Identification and analysis of in vivo VEGF downstream markers link VEGF pathway activity with efficacy of anti-VEGF therapies

Matthew J. Brauer, Guanglei Zhuang, Maike Schmidt, Jenny Yao, Xiumin Wu, Joshua S. Kaminker, Stefanie S. Jurinka, Ganesh Kolumam, Alicia S. Chung, Adrian Jubb, Zora Modrusan, Tomoko Ozawa, C. David James, Heidi Phillips, Benjamin Haley, Rachel N W Tam, Anne C. Clermont, Jason H. Cheng, Sherry X. Yang, Sandra M. SwainDaniel Chen, Stefan J. Scherer, Hartmut Koeppen, Ru Fang Yeh, Peng Yue, Jean Philippe Stephan, Priti Hegde, Napoleone Ferrara, Mallika Singh*, Carlos Bais

*Corresponding author for this work

Research output: Contribution to journalArticlepeer-review

41 Scopus citations


Purpose: The aim of this study was to identify conserved pharmacodynamic and potential predictive biomarkers of response to anti-VEGF therapy using gene expression profiling in preclinical tumor models and in patients. Experimental Design: Surrogate markers of VEGF inhibition [VEGF-dependent genes or VEGF-dependent vasculature (VDV)] were identified by profiling gene expression changes induced in response to VEGF blockade in preclinical tumor models and in human biopsies from patients treated with anti-VEGF monoclonal antibodies. The potential value of VDV genes as candidate predictive biomarkers was tested by correlating high or low VDV gene expression levels in pretreatment clinical samples with the subsequent clinical efficacy of bevacizumab (anti-VEGF)-containing therapy. Results: We show that VDV genes, including direct and more distal VEGF downstream endothelial targets, enable detection of VEGF signaling inhibition in mouse tumor models and human tumor biopsies. Retrospective analyses of clinical trial data indicate that patients with higherVDVexpression in pretreatment tumor samples exhibited improved clinical outcome when treated with bevacizumab-containing therapies. Conclusions: In thiswork,weidentifiedsurrogatemarkers(VDVgenes) for in vivo VEGFsignaling intumors and showed clinical data supporting a correlation between pretreatment VEGF bioactivity and the subsequent efficacy of anti-VEGF therapy. We propose that VDV genes are candidate biomarkers with the potential to aid the selection of novel indications as well as patients likely to respond to anti-VEGF therapy. The data presented here define a diagnostic biomarker hypothesis based on translational research that warrants further evaluation in additional retrospective and prospective trials.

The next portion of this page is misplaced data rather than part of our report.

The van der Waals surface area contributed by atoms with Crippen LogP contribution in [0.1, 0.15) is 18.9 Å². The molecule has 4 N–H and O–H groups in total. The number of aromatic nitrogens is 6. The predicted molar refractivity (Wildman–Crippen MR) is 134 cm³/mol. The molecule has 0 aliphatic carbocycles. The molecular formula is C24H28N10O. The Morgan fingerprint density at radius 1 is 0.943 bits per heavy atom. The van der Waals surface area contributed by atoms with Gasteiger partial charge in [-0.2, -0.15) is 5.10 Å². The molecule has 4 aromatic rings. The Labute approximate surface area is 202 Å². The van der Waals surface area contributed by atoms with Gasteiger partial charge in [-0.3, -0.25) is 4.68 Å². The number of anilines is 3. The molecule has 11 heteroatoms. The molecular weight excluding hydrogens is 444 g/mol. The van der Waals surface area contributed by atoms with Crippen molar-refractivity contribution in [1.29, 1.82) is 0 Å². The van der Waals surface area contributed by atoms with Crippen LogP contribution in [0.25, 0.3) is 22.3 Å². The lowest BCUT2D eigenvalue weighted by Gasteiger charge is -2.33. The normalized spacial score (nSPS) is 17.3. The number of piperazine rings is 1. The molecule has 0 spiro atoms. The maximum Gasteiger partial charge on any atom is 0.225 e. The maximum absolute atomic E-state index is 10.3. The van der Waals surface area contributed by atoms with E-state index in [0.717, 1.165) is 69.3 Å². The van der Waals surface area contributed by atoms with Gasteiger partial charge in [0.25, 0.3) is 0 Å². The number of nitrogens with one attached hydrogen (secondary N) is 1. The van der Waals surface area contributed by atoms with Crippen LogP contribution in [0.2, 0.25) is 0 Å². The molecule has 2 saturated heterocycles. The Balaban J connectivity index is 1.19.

Original languageEnglish (US)
Pages (from-to)3681-3692
Number of pages12
JournalClinical Cancer Research
Issue number13
StatePublished - Jul 1 2013

ASJC Scopus subject areas

  • Oncology
  • Cancer Research

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